We propose a despeckling algorithm for multitemporal synthetic aperture radar (SAR) images based on the concepts of block-matching and collaborative filtering. It relies on the nonlocal approach, and it is the extension of SAR-BM3D for dealing with multitemporal data. The technique comprises two passes, each one performing grouping, collaborative filtering, and aggregation. In particular, the first pass performs both the spatial and temporal filtering, while the second pass only the spatial one. To avoid increasing the computational cost of the technique, we resort to lookup tables for the distance computation in the block-matching phases. The experiments show that the proposed algorithm compares favorably with respect to state-of-the-art reference techniques, with better results both on simulated speckled images and on real multitemporal SAR images.
In this paper we investigate the use of discriminative model learning through Convolutional Neural Networks (CNNs) for SAR image despeckling. The network uses a residual learning strategy, hence it does not recover the filtered image, but the speckle component, which is then subtracted from the noisy one. Training is carried out by considering a large multitemporal SAR image and its multilook version, in order to approximate a clean image. Experimental results, both on synthetic and real SAR data, show the method to achieve better performance with respect to state-of-the-art techniques.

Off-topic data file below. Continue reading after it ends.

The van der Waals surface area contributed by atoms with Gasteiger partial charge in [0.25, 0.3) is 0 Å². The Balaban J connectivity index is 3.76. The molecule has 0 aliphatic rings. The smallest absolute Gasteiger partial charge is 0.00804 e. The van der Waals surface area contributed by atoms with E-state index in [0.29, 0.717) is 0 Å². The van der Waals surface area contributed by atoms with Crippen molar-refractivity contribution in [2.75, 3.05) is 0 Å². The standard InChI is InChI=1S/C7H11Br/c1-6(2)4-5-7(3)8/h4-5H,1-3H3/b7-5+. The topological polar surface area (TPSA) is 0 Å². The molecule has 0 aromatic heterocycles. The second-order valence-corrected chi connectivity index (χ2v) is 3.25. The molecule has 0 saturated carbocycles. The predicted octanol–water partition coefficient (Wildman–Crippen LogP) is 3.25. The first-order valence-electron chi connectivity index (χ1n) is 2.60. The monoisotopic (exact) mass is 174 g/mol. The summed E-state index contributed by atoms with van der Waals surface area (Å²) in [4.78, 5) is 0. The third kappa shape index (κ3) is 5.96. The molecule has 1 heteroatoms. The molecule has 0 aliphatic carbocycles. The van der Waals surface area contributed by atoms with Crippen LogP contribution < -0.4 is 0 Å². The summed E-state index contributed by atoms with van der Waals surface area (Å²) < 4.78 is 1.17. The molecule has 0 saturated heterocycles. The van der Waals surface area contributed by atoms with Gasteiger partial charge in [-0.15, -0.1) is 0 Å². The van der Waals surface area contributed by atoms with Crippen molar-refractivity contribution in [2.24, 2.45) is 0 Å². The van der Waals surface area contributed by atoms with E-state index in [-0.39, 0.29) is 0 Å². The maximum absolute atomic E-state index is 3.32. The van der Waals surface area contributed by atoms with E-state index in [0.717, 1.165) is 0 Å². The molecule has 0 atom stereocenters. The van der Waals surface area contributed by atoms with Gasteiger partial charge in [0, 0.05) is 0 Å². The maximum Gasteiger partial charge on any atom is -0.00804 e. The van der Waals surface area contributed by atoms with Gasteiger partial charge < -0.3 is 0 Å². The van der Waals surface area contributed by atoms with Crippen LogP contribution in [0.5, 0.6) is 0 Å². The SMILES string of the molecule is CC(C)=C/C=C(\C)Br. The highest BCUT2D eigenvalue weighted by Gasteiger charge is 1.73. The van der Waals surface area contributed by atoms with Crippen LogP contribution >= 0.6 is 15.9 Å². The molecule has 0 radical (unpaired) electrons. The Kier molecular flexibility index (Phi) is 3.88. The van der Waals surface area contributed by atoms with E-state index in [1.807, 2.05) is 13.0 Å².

Despeckling techniques based on the nonlocal approach provide an excellent performance, but exhibit also a remarkable complexity, unsuited to time-critical applications. In this letter, we propose a fast nonlocal despeckling filter. Starting from the recent SAR-BM3D algorithm, we propose to use a variable-size search area driven by the activity level of each patch, and a probabilistic early termination approach that exploits speckle statistics in order to speed up block matching. Finally, the use of look-up tables helps in further reducing the processing costs. The technique proposed conjugates excellent performance and low complexity, as demonstrated on both simulated and real-world SAR images and on a dedicated SAR despeckling benchmark.